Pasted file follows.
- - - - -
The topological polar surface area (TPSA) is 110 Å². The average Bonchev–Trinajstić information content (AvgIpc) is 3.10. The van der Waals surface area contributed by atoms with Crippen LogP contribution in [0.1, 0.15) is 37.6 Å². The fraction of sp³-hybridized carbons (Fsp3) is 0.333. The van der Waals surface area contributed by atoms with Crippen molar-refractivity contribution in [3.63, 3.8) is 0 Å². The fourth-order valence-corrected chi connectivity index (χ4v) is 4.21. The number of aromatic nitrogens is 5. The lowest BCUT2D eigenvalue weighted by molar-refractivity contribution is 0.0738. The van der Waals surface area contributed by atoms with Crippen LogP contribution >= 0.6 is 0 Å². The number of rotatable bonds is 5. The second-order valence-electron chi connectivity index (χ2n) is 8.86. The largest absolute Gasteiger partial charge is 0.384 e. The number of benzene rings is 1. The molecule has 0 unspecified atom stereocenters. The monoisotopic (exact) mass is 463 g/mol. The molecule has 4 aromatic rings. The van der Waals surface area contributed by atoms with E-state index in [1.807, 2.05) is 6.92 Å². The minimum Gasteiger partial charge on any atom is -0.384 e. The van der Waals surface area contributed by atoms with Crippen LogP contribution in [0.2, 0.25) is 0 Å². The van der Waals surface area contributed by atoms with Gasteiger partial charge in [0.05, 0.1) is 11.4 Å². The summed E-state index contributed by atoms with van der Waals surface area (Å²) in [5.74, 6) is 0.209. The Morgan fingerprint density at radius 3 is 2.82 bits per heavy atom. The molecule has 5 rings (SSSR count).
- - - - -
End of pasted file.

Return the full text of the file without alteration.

The topological polar surface area (TPSA) is 110 Å². The average Bonchev–Trinajstić information content (AvgIpc) is 3.10. The van der Waals surface area contributed by atoms with Crippen LogP contribution in [0.1, 0.15) is 37.6 Å². The fraction of sp³-hybridized carbons (Fsp3) is 0.333. The van der Waals surface area contributed by atoms with Crippen molar-refractivity contribution in [3.63, 3.8) is 0 Å². The fourth-order valence-corrected chi connectivity index (χ4v) is 4.21. The number of aromatic nitrogens is 5. The lowest BCUT2D eigenvalue weighted by molar-refractivity contribution is 0.0738. The van der Waals surface area contributed by atoms with Crippen LogP contribution >= 0.6 is 0 Å². The number of rotatable bonds is 5. The second-order valence-electron chi connectivity index (χ2n) is 8.86. The largest absolute Gasteiger partial charge is 0.384 e. The number of benzene rings is 1. The molecule has 0 unspecified atom stereocenters. The monoisotopic (exact) mass is 463 g/mol. The molecule has 4 aromatic rings. The van der Waals surface area contributed by atoms with E-state index in [1.807, 2.05) is 6.92 Å². The minimum Gasteiger partial charge on any atom is -0.384 e. The van der Waals surface area contributed by atoms with Crippen LogP contribution in [0.2, 0.25) is 0 Å². The van der Waals surface area contributed by atoms with Gasteiger partial charge in [0.05, 0.1) is 11.4 Å². The summed E-state index contributed by atoms with van der Waals surface area (Å²) in [5.74, 6) is 0.209. The Morgan fingerprint density at radius 3 is 2.82 bits per heavy atom. The molecule has 5 rings (SSSR count).